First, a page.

In my head, my finished books are already films. The faces of my characters, drawn out in detail over months of writing and editing, are etched into my mind’s eye. When I re-read my novels, these imaginary people perform for me. I can hear the unique rhythms of their speeches, see their facial ticks. Reviewing a key scene is a screening.
Yet none of my imagined scenes ever had a chance of making it into a book trailer.
Translating even snippets of my cinematic visions into a trailer would have demanded qualified actors, location scouts, permits, directors, producers, editors and a budget many multiples of my advance.
Fortunately, the former television producer in me was aware—albeit vaguely—of the costs associated with making any kind of cinematic trailer. I’d already accepted that the trailers for Dark Turns and The Widower’s Wife would not look like the teaser for the next Marvel movie.
My meager $500 budget did not mean, however, that I would settle for a slideshow of images with some voice over. There are plenty of trailers for novels out there created by filmmakers all too happy to charge some Indie writer a few thousand dollars to cut together stock footage with a minute of voice over. I wasn’t about to fork over the price of 25 hardcovers–or more–for that.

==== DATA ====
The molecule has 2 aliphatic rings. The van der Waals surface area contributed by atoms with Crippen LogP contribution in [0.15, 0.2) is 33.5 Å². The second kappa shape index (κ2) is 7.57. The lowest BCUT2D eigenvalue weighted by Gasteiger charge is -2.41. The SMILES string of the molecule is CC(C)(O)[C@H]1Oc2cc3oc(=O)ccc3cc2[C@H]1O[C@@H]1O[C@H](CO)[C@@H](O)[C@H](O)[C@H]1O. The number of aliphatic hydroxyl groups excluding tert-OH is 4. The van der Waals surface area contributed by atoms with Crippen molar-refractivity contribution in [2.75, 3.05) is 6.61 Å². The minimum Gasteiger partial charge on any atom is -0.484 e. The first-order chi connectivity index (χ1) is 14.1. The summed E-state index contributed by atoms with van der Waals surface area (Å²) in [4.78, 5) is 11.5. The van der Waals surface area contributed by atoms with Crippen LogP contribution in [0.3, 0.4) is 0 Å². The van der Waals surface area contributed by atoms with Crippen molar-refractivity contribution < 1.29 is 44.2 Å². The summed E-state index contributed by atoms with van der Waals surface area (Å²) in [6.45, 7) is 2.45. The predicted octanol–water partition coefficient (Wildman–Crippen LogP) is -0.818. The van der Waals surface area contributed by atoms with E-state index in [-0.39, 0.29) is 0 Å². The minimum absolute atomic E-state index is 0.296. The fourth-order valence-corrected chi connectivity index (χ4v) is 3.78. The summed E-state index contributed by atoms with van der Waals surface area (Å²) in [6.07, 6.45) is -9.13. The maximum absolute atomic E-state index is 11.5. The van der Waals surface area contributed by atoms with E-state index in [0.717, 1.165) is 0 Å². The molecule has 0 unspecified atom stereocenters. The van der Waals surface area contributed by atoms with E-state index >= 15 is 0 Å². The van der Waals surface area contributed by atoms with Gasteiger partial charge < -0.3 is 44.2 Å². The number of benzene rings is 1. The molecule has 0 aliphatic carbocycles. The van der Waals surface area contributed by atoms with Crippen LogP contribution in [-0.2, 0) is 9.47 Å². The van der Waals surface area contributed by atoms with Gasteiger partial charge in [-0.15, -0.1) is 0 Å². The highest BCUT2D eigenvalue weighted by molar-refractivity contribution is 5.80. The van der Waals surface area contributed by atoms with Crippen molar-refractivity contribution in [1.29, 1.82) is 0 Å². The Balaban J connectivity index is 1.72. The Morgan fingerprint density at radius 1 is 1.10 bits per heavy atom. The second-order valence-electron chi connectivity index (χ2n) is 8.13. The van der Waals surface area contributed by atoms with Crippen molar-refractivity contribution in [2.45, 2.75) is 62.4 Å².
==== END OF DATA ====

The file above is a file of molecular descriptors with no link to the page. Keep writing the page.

So, I did some research. I visited Bookreels.com and several “book vlogs” looking for thriller trailers that stood out. One thing all my favorites had in common was TEXT. They highlighted snippets of starred reviews. Dialogue ran across the screen in interesting ways. In some cases, an actor performed one scene as someone read a pithy pitch for the novel. They also all had music.
With my research in mind, I mapped out the trailer to my first novel, Dark Turns. The story is a mystery about a drowned teenager that takes place in an elite, private high school with a cut-throat dance department. Dance and the physical strain involved in making athletic feats appear to be effortless expressions is a big part of the story and fills the subtext. I took ballet for over a year to get my descriptions right. The trailer demanded a dancer.
Since I’m not Darren Aronofsky, I assumed that no one from the New York City Ballet would be willing to stunt double in my two-minute trailer. Fortunately, there are plenty of places to find actors and dancers willing to work for a few hours for a credit and a bit more dough than they’d earn as an extra for the day. One such place is dance schools. My daughter took ballet. I went to her studio and asked if any of the teachers would be willing to star in my trailer for a couple hundred bucks. One wonderful and beautiful young dancer, Elizabeth Mateer, took me up on the offer.